I am getting tired of commercials that show women falling madly in love with cleaning products.
I was in Target yesterday, and I didn’t see one woman dancing with a mop or celebrating over a new dish washing cleanser. In fact, I don’t think I’ve ever seen that happen in any department store I’ve ever frequented.
My question to advertisers is: What type of female target market are you talking to before creating these ads?
A sub-question is: Do your focus groups include females at all?
Remember the commercial where a woman buys her 60-ish mother a washer and dryer for Christmas? The mother is SO excited over this gift she starts smearing and spilling food on people just so she can remove their stained clothing and use her new washing machine.
How many females do you know who are so stimulated by the thought of a new washing machine that they create additional dirty laundry . . . voluntarily? I don’t know about you, but unless this machine does the laundry for me, I’m not so excited about it.
Start watching commercials closely, and see how many of them seem to have been created in the 50’s. We might be without the strand of pearls, but the message is the same.
I remember watching the Swiffer commercials where women “break-up” with their mops to go with the new, dashing Swiffer mop. I don’t know about you, but I don’t have a personal relationship with my mop. And my idea of a hot date does not include the word Swiffer.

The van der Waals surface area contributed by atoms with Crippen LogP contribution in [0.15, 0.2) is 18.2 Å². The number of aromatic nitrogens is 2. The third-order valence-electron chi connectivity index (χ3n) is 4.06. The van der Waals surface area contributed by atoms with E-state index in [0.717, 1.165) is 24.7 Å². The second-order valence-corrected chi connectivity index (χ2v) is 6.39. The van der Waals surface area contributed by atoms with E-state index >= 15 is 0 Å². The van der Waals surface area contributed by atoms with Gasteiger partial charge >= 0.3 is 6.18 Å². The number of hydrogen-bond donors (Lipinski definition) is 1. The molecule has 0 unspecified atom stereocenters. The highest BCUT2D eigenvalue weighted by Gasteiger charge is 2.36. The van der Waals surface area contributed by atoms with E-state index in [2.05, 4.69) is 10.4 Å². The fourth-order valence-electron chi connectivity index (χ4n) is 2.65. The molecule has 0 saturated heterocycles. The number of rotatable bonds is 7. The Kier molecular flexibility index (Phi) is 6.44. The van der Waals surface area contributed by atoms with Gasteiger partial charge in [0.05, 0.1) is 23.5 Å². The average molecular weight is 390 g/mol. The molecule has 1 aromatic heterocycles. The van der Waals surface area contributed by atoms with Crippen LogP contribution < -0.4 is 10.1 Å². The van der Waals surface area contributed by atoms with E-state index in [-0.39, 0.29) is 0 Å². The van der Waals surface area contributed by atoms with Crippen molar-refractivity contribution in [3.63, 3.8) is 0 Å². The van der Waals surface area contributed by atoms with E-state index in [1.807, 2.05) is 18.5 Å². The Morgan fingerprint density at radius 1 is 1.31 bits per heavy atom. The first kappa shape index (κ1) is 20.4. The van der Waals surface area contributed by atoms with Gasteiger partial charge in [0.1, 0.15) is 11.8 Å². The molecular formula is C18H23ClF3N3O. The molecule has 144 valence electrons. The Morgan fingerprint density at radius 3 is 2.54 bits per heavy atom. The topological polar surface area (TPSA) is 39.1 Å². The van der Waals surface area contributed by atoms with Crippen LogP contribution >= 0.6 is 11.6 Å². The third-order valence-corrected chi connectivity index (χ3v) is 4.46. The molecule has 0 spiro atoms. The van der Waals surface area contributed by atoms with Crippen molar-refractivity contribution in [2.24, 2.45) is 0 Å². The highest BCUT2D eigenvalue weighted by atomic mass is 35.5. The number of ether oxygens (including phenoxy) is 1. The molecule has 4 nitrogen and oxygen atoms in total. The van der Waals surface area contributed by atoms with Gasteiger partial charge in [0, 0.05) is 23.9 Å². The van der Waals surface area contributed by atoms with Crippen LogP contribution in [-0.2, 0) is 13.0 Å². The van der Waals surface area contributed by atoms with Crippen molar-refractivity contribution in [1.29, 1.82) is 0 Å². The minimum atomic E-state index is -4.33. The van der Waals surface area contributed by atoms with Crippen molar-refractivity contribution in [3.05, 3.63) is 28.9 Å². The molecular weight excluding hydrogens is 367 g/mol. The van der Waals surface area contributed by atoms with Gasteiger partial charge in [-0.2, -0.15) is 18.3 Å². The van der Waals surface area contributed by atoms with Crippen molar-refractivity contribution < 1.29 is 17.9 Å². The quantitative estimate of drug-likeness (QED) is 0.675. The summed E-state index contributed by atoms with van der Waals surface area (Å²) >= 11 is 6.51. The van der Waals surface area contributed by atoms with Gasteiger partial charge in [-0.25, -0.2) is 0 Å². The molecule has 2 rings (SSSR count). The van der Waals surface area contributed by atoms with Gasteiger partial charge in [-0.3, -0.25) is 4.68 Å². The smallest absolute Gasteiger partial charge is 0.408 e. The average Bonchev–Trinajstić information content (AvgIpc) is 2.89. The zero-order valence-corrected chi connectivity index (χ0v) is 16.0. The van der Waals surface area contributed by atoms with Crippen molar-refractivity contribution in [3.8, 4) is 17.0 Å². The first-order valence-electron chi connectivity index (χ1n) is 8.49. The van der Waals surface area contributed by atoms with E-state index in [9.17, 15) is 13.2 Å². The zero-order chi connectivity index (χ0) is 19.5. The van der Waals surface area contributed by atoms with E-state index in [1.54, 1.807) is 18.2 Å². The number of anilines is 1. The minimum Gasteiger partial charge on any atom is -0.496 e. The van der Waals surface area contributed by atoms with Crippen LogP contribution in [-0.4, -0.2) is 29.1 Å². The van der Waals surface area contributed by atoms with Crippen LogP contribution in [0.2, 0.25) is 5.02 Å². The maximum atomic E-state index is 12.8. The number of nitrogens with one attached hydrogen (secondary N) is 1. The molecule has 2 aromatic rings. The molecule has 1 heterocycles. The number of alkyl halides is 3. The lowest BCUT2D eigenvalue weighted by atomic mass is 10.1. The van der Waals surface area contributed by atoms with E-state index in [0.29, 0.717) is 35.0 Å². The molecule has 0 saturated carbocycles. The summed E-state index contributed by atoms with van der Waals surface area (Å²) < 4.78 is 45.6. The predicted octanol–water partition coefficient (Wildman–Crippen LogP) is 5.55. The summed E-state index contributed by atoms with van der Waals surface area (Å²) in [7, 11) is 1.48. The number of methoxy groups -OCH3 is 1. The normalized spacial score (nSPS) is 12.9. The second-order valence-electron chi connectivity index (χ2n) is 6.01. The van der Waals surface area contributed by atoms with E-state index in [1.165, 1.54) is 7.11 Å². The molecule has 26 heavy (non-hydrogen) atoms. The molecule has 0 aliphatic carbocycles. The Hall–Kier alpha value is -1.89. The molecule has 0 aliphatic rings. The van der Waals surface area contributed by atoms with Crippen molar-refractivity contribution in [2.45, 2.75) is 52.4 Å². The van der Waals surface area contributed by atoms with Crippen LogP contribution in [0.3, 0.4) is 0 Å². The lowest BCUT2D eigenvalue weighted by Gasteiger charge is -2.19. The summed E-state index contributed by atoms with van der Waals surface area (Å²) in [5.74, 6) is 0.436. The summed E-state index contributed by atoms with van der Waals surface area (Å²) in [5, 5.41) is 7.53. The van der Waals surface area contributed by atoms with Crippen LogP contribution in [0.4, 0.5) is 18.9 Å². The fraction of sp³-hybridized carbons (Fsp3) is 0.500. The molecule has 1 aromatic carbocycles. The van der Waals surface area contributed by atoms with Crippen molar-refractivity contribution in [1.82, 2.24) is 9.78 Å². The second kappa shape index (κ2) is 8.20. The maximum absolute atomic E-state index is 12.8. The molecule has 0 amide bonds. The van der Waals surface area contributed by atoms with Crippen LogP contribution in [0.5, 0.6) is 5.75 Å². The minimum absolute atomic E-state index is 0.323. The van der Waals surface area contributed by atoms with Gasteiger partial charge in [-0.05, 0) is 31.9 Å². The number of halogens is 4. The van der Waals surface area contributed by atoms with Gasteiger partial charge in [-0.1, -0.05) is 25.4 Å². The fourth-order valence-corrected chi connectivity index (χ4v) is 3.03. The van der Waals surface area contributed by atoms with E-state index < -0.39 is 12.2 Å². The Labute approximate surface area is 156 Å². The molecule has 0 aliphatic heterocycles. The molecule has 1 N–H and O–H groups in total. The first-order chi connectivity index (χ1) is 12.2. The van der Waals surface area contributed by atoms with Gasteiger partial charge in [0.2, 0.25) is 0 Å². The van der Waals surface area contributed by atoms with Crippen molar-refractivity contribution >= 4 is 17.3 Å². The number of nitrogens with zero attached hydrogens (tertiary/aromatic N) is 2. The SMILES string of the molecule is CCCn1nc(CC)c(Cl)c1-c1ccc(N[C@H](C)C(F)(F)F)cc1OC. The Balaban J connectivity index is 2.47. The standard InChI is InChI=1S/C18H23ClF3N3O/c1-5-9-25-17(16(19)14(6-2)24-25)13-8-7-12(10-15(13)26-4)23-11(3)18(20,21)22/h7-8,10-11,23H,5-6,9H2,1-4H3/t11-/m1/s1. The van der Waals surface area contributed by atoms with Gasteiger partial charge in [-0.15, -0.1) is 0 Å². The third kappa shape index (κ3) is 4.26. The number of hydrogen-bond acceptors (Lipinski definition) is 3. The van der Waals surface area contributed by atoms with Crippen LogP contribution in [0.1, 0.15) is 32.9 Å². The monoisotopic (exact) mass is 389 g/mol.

I wonder if marketing groups are too cheap to conduct new focus groups so they’re using old television shows to determine their advertising strategies. Maybe they’re watching old episodes of Father Knows Best or Leave it to Beaver.
Thanks to Stephanie Holland of She-conomy I’m finally starting to understand why women are portrayed as great lovers of all cleaning products. She says:
85% of all Brand purchases are made by women. Incredibly, only 3% of advertising agency creative directors are women.
Aha! That’s why the guys on commercials are out drinking beer and watching football while we’re dancing with our vacuum cleaners. Tell me that doesn’t suck.
One more thing from She-conomy:
Women age 50+control net worth of $19 trillion and own more than three-fourths of the nation’s financial wealth
You’d think that kind of purchasing power would get us out of the kitchen.
Today I will spend twelve hours working, an hour on the phone with family and two hours in my car going to meetings. I’ve carved out absolutely no time for mop-dancing.